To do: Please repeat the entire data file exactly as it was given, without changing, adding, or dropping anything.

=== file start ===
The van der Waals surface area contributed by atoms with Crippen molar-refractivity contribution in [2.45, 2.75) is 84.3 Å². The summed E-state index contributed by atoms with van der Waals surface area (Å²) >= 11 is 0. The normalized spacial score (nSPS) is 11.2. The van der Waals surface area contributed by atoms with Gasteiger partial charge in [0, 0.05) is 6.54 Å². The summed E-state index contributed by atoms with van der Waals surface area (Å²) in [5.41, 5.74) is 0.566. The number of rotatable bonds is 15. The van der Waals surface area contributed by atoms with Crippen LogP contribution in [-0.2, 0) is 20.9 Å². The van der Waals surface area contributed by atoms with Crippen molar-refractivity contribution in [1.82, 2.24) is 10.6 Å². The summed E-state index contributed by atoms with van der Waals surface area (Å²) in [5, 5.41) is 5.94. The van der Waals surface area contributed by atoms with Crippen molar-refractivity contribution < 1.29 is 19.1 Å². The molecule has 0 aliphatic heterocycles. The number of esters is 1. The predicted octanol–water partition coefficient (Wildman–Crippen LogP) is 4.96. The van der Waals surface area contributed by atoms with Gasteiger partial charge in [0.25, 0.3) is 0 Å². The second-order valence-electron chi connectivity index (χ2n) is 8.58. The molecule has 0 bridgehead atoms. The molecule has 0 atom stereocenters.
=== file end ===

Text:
The van der Waals surface area contributed by atoms with Crippen molar-refractivity contribution in [2.45, 2.75) is 84.3 Å². The summed E-state index contributed by atoms with van der Waals surface area (Å²) >= 11 is 0. The normalized spacial score (nSPS) is 11.2. The van der Waals surface area contributed by atoms with Gasteiger partial charge in [0, 0.05) is 6.54 Å². The summed E-state index contributed by atoms with van der Waals surface area (Å²) in [5.41, 5.74) is 0.566. The number of rotatable bonds is 15. The van der Waals surface area contributed by atoms with Crippen LogP contribution in [-0.2, 0) is 20.9 Å². The van der Waals surface area contributed by atoms with Crippen molar-refractivity contribution in [1.82, 2.24) is 10.6 Å². The summed E-state index contributed by atoms with van der Waals surface area (Å²) in [5, 5.41) is 5.94. The van der Waals surface area contributed by atoms with Crippen molar-refractivity contribution < 1.29 is 19.1 Å². The molecule has 0 aliphatic heterocycles. The number of esters is 1. The predicted octanol–water partition coefficient (Wildman–Crippen LogP) is 4.96. The van der Waals surface area contributed by atoms with Gasteiger partial charge in [0.25, 0.3) is 0 Å². The second-order valence-electron chi connectivity index (χ2n) is 8.58. The molecule has 0 bridgehead atoms. The molecule has 0 atom stereocenters.